Bowls Club History
Bowls at Reading Country Club
The Bowls Section of Reading Country Club was officially opened on 11th November 1945.
There are 3 bowling greens situated close to the clubhouse. Reading provides year-round bowls. When the top 2 greens close at the end of August for their annual spring treatment, the bowlers move to the bottom green, affectionately referred to as “the cabbage patch”. Members of other clubs that do not have winter facilities are welcome to play at Reading, as there is always a green available.
The History of Bowls
Shakespeare (Richard II, Act III, Scene IV):
Queen: What sport shall we devise here in this garden,
To drive away the heavy thought of care?
First Lady: Madam, we’ll play at bowls.
Queen: ‘Twill make me think the world is full of rubs.
And that my fortune runs against the bias
Bowls is considered a quintessentially English sport. However, it probably originated in France. Like Italy’s bocce and Provencal’s petanque, bowling originated in a game played by Roman soldiers, in which stones were tossed toward a target stone with the object of getting as close to the target as possible. Roman legions introduced the game to countries throughout their empire.
Over time, the stones were replaced by balls that were usually rolled, rather than thrown. In France, the sport became known as boules, from the Latin word for ball, and the English world “bowl” came from that French root. The oldest known bowling green, in Southampton, England, dates at least to 1299, although other greens claim to be older. Henry VIII, himself a bowler, in 1511 banned the sport among the lower classes and levied a fee of 100 pounds on any private bowling green to ensure that only the wealthy could play. The main reason for the ban, as for similar bans on other sports, was that able-bodied men were required to spend their spare time practicing archery.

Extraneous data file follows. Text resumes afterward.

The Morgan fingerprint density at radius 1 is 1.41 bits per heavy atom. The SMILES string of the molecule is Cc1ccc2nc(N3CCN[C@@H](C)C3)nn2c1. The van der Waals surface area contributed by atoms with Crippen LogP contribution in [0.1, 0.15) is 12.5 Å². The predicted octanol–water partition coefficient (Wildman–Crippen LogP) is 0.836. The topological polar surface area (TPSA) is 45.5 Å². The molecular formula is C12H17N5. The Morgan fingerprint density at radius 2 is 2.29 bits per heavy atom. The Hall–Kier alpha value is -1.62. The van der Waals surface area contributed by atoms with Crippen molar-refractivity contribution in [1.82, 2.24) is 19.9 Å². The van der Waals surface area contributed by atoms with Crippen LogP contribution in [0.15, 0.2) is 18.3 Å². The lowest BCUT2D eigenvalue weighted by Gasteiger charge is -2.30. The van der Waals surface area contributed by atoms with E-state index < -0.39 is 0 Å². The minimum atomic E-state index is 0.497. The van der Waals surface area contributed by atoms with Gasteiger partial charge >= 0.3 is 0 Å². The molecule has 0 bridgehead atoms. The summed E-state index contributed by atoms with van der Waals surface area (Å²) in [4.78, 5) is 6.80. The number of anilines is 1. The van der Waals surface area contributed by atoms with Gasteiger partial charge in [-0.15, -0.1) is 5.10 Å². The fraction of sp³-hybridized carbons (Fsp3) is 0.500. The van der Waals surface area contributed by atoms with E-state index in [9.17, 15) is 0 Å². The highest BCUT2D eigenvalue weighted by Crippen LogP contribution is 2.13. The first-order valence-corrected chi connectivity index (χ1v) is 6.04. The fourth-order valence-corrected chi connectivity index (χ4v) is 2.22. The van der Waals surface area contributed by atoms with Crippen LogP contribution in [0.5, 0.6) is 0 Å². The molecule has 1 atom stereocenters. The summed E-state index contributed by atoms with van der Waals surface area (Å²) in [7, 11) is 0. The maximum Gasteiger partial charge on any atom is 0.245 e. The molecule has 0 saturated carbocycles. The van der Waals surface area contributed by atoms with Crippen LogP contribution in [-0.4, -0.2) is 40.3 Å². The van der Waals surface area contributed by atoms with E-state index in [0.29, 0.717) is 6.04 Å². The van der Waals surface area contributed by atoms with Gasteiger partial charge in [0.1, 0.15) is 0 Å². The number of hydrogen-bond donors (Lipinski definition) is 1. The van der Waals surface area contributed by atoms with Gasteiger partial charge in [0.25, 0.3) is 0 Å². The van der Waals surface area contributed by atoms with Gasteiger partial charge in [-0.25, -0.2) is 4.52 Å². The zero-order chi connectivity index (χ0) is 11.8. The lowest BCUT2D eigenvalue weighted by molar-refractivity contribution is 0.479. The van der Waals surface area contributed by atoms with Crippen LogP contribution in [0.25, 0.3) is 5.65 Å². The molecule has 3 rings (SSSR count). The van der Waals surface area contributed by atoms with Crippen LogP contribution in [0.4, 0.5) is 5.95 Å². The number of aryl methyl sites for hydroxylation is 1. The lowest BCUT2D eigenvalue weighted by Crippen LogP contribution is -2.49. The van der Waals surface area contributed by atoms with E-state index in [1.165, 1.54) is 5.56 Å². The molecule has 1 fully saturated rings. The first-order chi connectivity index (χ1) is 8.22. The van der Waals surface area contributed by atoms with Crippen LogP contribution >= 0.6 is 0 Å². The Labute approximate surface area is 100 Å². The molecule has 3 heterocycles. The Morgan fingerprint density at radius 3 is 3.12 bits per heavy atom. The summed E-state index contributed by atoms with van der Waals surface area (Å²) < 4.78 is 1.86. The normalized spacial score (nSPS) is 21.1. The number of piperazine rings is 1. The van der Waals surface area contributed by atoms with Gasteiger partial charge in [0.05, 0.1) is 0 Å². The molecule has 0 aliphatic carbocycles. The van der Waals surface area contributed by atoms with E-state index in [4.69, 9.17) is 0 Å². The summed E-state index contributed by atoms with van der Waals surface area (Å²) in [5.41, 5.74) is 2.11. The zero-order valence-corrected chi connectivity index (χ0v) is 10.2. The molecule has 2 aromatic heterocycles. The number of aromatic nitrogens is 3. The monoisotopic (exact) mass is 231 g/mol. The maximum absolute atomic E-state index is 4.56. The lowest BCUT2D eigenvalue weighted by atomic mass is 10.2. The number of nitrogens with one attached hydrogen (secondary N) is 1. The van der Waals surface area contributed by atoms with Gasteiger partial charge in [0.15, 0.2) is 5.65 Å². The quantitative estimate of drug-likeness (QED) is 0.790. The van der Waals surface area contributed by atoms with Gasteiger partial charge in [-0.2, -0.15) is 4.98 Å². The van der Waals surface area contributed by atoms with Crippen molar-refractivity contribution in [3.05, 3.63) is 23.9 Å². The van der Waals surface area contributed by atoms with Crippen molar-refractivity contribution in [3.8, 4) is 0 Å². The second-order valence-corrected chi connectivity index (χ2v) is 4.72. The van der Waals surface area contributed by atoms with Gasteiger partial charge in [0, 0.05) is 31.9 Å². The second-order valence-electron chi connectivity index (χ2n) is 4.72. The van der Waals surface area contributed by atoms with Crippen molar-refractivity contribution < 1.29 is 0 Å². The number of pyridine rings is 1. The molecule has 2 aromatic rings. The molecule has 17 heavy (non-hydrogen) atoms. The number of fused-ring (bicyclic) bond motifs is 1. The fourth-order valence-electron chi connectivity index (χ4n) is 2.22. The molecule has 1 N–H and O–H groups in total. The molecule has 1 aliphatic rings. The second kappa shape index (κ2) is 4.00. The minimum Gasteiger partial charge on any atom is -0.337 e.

The king’s proclamation also noted that arrow-makers and bow-makers were not being productive enough because of the time they wasted on bowling. Such bans soon passed with the use of firearms and the declining importance of archery in warfare, but the Puritan revolution virtually ended all sports in England, and lawn bowling did not make much of a comeback even with the Restoration of 1660.
The sport flourished in Scotland, however, and the Scots during the 1840s developed a set of standardized rules that have been changed very little.
In Italy it became Bocce Balls. In France it became Boile. In England it became Lawn Bowls or simply Bowling. In the USA it became ten pin bowling after someone lost the instructions and rules on the way over. But we do know Sir Francis Drake played bowls – Legend has it that Sir Francis Drake was playing bowls on Plymouth Hoe, and on hearing of the sighting of the Armada is reported to have said:-
“We have enough time to finish the game and beat the Spaniards too”